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Sodexo Workers Seek Revised Contract


by Sophia Contreras

Sodexo Management and headquarters at Central Connecticut State University have failed to provide workers with revised contracts. Instead, employees have had the previous contracts extended, according to Sodexo employees Billy Serrano and Kenneth Caraballo.

A revised contract has been requested since March of 2016. Employees have voiced their dissatisfaction through internal disputes with management, in addition to public and silent protest. Their biggest fears are not knowing whether or not they have jobs in the summer, potential health care benefits, contract violations and stagnant wages, explained Serrano.

“The current collective bargaining agreement at CCSU expires on May 31. Typically, bargaining for a renewal agreement begins about a month or two before the expiration, our labor relations team is currently in discussions with the union representatives to schedule dates to meet and negotiate the renewal agreement,” said John Smalls, managing director of Sodexo.

Discussion for a new contract should be taking place this month, but an official date has not been set. This has made many employees nervous, because until a new agreement is made, they do not know if they will have a job to come back to, explained Caraballo, who has worked for Sodexo for six years.

These concerns derived from an incident this past summer when Sodexo threatened to walk away from their agreement with CCSU, and employees were going to be left without a secure job with short notice, explained Serrano.

Through a series of disputes, protests, phone calls and emails, employees have expressed their concerns. They have worn stickers on their uniforms that say “I support food service workers, unite local 217,” their labor union number.

Sodexo management at CCSU has acknowledged the employees’ protest and concerns but have not taken the employees request to the necessary higher-ups, explained Serrano.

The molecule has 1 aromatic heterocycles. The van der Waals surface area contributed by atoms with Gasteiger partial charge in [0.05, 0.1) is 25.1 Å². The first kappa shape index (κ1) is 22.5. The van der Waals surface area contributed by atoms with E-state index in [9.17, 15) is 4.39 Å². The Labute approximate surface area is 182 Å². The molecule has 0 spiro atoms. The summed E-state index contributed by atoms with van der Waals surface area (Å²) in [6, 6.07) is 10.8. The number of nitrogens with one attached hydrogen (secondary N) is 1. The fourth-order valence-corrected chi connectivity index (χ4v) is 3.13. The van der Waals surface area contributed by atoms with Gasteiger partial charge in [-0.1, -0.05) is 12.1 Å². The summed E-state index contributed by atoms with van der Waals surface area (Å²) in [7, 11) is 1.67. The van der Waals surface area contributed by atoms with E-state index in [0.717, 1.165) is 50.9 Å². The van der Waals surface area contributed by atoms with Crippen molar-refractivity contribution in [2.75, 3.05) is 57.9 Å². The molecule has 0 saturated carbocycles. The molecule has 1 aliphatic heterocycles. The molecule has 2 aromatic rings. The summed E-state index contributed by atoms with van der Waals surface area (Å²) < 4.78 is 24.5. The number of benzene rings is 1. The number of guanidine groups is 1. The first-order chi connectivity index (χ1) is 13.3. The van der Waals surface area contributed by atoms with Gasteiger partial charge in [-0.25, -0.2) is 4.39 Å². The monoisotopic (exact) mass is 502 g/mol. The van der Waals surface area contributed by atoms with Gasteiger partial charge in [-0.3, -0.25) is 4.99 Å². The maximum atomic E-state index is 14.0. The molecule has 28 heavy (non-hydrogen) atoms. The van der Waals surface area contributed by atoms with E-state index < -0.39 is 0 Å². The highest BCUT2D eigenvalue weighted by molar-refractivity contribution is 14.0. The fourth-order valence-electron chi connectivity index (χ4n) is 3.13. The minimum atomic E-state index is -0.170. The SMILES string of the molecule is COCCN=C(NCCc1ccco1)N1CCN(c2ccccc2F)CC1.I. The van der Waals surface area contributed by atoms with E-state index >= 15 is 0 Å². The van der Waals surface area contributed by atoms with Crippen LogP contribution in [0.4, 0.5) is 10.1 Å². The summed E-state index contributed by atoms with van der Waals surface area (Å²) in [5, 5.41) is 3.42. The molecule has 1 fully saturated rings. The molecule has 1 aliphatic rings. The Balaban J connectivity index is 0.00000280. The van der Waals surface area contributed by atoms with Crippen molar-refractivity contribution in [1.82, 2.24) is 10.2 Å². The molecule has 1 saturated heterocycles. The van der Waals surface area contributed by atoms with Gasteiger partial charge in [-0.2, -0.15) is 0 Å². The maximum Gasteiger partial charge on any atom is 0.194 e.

“They [management] want to stop hearing the noise and we respect that they have a business to run, but we have families we have to take care of as well,” said Serrano.

Employees also feel their contract has been violated, by management not respecting certain protocols such as grievance procedures and applying favoritism over seniority, explained Caraballo.

“When we have an issue with management we fill out paperwork and we are able mediate the issue. However, they haven’t followed the certain guidelines that we have, and favoritism within the company is very present when it comes to some of these guidelines outlined in the contract,” said Carabello.

“There are rumors that they want to switch us from plan A to plan B, because it’s cheaper for the company,” said Carabello.

The majority of employees haven’t seen a raise in two years either, according to Caraballo. They feel that, as union members, they have a right to voice their concerns.

“Right now we have a voice, so by us not having a contract it would destroy the little guy and take away our voice. A lot of us have families that depend on our health insurance, so by reducing our plans, a lot of lives outside of the employees will also be affected,” said Carabello.

Serrano and Caraballo expressed the love they have for their job, and how much they enjoy serving the students of CCSU. “We really do appreciate the support we get from the students workers, and the students who ask us about our silent protest. We just hope they’ll stand with us in our concern for a new contract,” said Serrano.